ChatGPT, one of the most well-known artificial intelligence chatbots, can now produce college-level pieces of writing with a few good prompts. Its essays have even passed tests at prestigious business and law schools.
The program’s meteoric rise in the months since it launched has forced higher education to grapple with concerns over academic integrity and AI’s use in the classroom.
But the conversations around cheating with generative AI aren’t new, even if the technology is, according to Sarah Cabral, a senior scholar of business ethics at Santa Clara University’s Markkula Center for Applied Ethics.
In a recent conversation, she shared with Higher Ed Dive how ChatGPT took educators by surprise and why incorporating character education into curriculum is as important as teaching biology or world history.
This interview has been edited for clarity and length.
HIGHER ED DIVE: The popularity of generative artificial intelligence has skyrocketed since ChatGPT launched in November. Were faculty prepared?
SARAH CABRAL: I don’t know that most educators were really having conversations about this until ChatGPT was a reality, and by then, students were already using it.
I was personally surprised by the capabilities of AI when students started referencing what ChatGPT was able to do. And I don’t know why that’s the case because in some ways, it’s unsurprising. It seems like the logical next iteration of AI. But personally, I was still caught off guard.
A majority of colleges haven’t issued edicts on ChatGPT and if or how it should be used in academic settings. How have you seen individual teachers react to the technology?
Many educators I’ve talked to are going back to the basics and having students handwrite in-class assessments to avoid the temptation altogether. It can be inconvenient, but there are relatively simple ways to get around it until we figure out the best way to utilize ChatGPT to the students’ and teachers’ advantage.
For a longer-term approach, others are considering how we could have students create a first draft with ChatGPT and then submit that along with a final draft to showcase how they were able to build upon the initial work of the bot.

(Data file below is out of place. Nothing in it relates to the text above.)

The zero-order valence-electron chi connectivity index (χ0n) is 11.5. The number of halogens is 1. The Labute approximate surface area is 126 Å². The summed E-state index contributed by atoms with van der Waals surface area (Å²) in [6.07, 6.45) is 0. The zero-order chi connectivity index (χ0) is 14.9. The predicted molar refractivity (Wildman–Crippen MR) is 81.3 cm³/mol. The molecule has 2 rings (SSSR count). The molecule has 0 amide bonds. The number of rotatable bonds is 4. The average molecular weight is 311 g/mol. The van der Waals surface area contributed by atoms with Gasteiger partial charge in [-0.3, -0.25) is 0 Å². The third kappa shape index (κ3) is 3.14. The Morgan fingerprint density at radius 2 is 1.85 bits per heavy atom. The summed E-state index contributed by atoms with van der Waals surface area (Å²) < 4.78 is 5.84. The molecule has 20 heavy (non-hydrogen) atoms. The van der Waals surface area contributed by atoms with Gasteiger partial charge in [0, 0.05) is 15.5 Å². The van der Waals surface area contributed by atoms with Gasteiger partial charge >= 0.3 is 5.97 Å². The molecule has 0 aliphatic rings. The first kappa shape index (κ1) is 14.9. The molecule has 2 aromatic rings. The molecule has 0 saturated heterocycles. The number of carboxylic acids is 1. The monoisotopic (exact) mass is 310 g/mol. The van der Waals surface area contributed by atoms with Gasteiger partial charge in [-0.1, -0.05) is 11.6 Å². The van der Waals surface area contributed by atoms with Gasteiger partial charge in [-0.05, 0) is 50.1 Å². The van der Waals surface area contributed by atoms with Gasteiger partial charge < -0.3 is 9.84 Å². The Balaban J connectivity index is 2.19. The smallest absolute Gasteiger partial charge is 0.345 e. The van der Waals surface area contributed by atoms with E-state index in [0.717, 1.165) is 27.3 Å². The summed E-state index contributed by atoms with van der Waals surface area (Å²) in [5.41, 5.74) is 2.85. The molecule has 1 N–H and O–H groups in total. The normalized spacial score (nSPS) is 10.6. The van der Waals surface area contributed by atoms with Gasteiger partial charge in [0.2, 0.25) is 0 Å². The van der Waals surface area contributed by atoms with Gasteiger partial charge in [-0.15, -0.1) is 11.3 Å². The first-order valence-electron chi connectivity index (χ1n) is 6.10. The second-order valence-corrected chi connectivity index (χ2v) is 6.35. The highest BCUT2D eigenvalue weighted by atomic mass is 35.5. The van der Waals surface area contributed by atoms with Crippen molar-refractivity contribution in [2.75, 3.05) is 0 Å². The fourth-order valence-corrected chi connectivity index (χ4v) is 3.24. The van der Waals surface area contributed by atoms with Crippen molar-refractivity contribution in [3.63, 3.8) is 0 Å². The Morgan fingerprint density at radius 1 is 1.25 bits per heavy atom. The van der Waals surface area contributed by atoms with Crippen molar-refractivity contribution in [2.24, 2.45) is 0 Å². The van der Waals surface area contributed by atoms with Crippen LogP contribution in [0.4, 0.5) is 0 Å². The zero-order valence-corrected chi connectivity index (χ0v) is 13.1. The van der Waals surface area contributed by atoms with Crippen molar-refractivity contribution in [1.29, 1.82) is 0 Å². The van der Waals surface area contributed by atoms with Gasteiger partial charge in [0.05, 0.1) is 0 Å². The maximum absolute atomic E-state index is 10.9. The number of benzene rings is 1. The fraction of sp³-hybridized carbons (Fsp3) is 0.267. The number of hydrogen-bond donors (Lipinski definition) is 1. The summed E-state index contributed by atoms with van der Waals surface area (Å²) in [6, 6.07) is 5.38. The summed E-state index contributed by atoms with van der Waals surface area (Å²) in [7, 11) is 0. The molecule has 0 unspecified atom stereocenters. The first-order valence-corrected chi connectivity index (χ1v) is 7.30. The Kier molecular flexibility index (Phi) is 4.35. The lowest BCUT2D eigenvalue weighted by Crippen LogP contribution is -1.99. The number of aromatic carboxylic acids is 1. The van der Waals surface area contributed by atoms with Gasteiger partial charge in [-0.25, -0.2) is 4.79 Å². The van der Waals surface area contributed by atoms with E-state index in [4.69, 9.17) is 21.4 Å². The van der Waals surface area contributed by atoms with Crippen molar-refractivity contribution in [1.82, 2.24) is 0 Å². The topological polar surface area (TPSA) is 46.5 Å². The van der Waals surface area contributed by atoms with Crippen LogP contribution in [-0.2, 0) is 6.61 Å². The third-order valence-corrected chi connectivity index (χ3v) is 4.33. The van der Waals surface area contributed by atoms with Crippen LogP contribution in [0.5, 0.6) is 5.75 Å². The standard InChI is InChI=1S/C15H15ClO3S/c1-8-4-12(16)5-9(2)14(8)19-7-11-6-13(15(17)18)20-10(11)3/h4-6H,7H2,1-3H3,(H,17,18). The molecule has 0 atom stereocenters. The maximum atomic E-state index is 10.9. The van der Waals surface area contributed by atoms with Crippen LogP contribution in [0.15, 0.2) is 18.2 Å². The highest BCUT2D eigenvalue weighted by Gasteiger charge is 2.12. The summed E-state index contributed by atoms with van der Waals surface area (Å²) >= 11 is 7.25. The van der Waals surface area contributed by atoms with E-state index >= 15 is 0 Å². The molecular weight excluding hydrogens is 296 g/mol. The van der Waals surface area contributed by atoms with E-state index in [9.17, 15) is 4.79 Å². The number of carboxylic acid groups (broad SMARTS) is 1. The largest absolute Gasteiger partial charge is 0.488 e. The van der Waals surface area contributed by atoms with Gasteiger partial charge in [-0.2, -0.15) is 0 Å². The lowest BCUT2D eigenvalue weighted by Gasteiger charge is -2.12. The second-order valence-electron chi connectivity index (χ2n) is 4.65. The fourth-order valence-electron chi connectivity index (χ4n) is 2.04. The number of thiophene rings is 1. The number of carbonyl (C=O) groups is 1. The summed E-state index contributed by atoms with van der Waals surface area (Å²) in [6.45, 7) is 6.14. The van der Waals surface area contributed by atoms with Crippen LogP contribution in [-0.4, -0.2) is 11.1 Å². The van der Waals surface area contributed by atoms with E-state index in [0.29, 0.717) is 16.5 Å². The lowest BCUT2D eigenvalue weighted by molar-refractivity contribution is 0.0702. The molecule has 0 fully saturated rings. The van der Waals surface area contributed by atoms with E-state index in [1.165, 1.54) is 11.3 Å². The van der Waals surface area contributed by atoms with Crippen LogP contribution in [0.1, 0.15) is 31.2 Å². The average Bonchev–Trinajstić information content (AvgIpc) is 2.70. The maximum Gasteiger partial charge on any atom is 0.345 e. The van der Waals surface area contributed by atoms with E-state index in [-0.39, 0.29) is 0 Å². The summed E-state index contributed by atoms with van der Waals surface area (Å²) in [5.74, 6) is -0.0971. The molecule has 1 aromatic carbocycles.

I don’t know that I have a single best practice to hold up. But the perspective of my colleagues is that it doesn’t make sense to ban ChatGPT.
There are still consequences for students who secretly use ChatGPT, of course. I know of one colleague who read an essay that didn’t seem to be in the voice of the student. When that student was pressed, she admitted that she had used ChatGPT to create the essay and there were consequences for that. So, while it’s not being banned yet, students can’t falsely claim that this is their work and submit it as such.
In the absence of a ban on programs like ChatGPT, what can colleges do to ensure students use them properly?
This is a great question. What fascinates me is what might cause a student to not use ChatGPT even if they can get away with it. Because there aren’t a lot of faculty that would be able to catch it. The one student I mentioned who was caught, it’s only because she eventually self-disclosed. It wasn’t like the teacher would have been able to fully prove this hunch.
This really highlights the need to have conversations with students about character. Like, who you are as a person and how do you feel about being someone who is dishonest? Because if you practice dishonesty enough, that’s who you become.
I want to know if that is enough of a disincentive, outside of any policy, for students to avoid using ChatGPT.
How can faculty, and colleges more broadly, incorporate ethics and character education into the AI discussion?
I’m obviously a proponent of ethics education, but it doesn’t have to be limited to a separate ethics class. There can be training for faculty around how to have conversations that involve values and ethics within any subject — English, history, science. I don’t think you need a PhD in philosophy to do that.
There’s so much history that would support character education in schools, but I don’t think that it’s as commonly practiced today and that we’ve moved away from having those conversations.
My stance is in line with David Foster Wallace’s famous commencement speech at Kenyon College. He said the goal of an education isn’t the attainment of knowledge. It’s to become aware of the fact that we have the choice to decide what to think about.
The higher education sector offers a lot of short-term credentials and bootcamps, especially in the technology field. Can these programs offer a holistic approach like the one you’re describing?
Programs that are abbreviated or have students really specialize in particular areas are going to have to cut things out of the curriculum. That shows what the school views as important and what it thinks will add value to the students’ future.
We get to decide what has meaning and what doesn’t. And I think that it’s really limited when schools offer these specialized programs or certificate programs. If that’s in addition to a more robust liberal arts education, that’s fantastic. But if that’s a substitute for liberal arts education, I think that loses something.